Our brilliant group of Discussion Group Leaders include Rev. Dr. Yolanda Davis, Manager of Spiritual Care at Mercy Care in Atlanta, GA; Lake City Early College High School Counselor, Ms. Kendra Wilson; and Florence School District 3 Director of College and Career Readiness, Mr. Leon Burgess. Our program is also supported through our longstanding partnership with the Alpharetta-Smyrna Alumni Chapter of the Kappa Alpha Psi Fraternity, Inc., ASA Kappa League College Planning Cohort, Mr. Doug Lucas (Director), and mentors Mr. Brian Thomas, Mr. Clarence Burge, Mr. Derrick Parker, Mr. Eric Henderson, Mr. Ernest Glenn, Mr. Hayward Richardson, Mr. Milford Rosemond, Mr. Rodney Eberhardt, and Rev. Don Ezell.

Our September Cohort Session

We will host our first meeting of the 2021-22 school year at 10:00 am on Saturday, September 11, 2021. We will discuss the important aspects of our program; respond to parent questions; and assign students to grade-level discussion groups. Our program is developed on the principle of cultivating conversational communities in a safe space and supportive environment where students can freely share their hopes and aspirations as they engage in discussions with students from throughout the United States.

Our guest speakers will be West and Heather Brothers, parents of our 2021 Cohort triplets who were awarded a near full scholarship to Wesleyan University; and full scholarships to the North Carolina A&T Honors Program, and the Claflin University Honors College (collectively valued at over $500,000 over 4 years). The meeting link will be sent via email to all registered students and parents. Dr. Laura Hickson, Superintendent of Schools in Florence District 3 and Minority Achievement Officer, Dr. Lewis Brinson, from Pinellas County Schools will bring opening remarks.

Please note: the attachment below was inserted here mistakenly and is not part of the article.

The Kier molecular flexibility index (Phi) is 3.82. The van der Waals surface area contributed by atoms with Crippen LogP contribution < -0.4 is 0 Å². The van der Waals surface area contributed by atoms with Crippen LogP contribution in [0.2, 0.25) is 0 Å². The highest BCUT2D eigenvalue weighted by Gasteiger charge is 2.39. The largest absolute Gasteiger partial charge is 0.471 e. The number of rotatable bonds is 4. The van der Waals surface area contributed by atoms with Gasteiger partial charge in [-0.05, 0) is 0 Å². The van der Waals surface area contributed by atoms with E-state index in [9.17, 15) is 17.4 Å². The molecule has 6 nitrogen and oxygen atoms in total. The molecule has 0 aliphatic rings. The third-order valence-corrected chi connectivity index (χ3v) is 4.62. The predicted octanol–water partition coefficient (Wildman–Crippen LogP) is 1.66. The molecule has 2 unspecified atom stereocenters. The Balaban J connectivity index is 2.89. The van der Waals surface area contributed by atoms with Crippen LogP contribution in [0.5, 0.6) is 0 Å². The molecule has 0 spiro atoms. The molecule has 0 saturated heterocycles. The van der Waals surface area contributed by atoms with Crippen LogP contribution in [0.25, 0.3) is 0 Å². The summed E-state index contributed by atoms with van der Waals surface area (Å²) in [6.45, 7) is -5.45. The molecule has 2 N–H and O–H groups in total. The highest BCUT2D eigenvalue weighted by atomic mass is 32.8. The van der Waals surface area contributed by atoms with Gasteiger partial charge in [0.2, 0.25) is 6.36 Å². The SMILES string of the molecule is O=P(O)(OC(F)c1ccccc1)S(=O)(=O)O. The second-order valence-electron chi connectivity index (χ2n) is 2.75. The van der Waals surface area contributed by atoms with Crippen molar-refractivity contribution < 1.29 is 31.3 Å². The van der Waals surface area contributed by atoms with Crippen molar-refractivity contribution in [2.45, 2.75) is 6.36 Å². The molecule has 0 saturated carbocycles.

College “Planning” versus College “Readiness”

College readiness can be defined operationally as the level of preparation a student needs to enroll and succeed—without remediation—in a credit-bearing general education course at a postsecondary institution that offers a baccalaureate degree or transfer to a baccalaureate program (Source: Redefining College Readiness). College readiness is the core focus of such programs as AVID and Upward Bound.

College planning is the process of thinking about the activities required to achieve a desired goal—albeit admission to a particular college, being awarded a full scholarship, or both. A plan represents a set of goals and objectives to achieve a desired result and engaging in consistent and persistent efforts to achieve the goals set out in the plan. In essence, college readiness is focused on being prepared for college, while college planning is focused on the actions required to be offered admission to the ‘right’ colleges, accepted into the ‘right’ programs, and awarded the ‘right’ scholarships—resulting in on-time degree attainment and avoiding student loan debt. 

Former cohort student and 2021 Rhodes Scholar, Samuel Patterson, III, exemplifies the difference between readiness and planning. His Georgia high school did an excellent job guiding him in becoming “college ready.” However, participation in our cohort guided him in developing a plan, which led him to the Meyerhoff Scholars Program at the University of Maryland – Baltimore County, a program of which neither his fellow students nor high school counselor had any prior knowledge. At UMBC, the Meyerhoff Scholars Program Coordinators guided his planning into being selected as a 2021 Rhodes Scholar. His high school made him “ready” for the opportunity, while the cohort and the Meyerhoff Scholars Program, provided the “plan” to take advantage of the opportunities.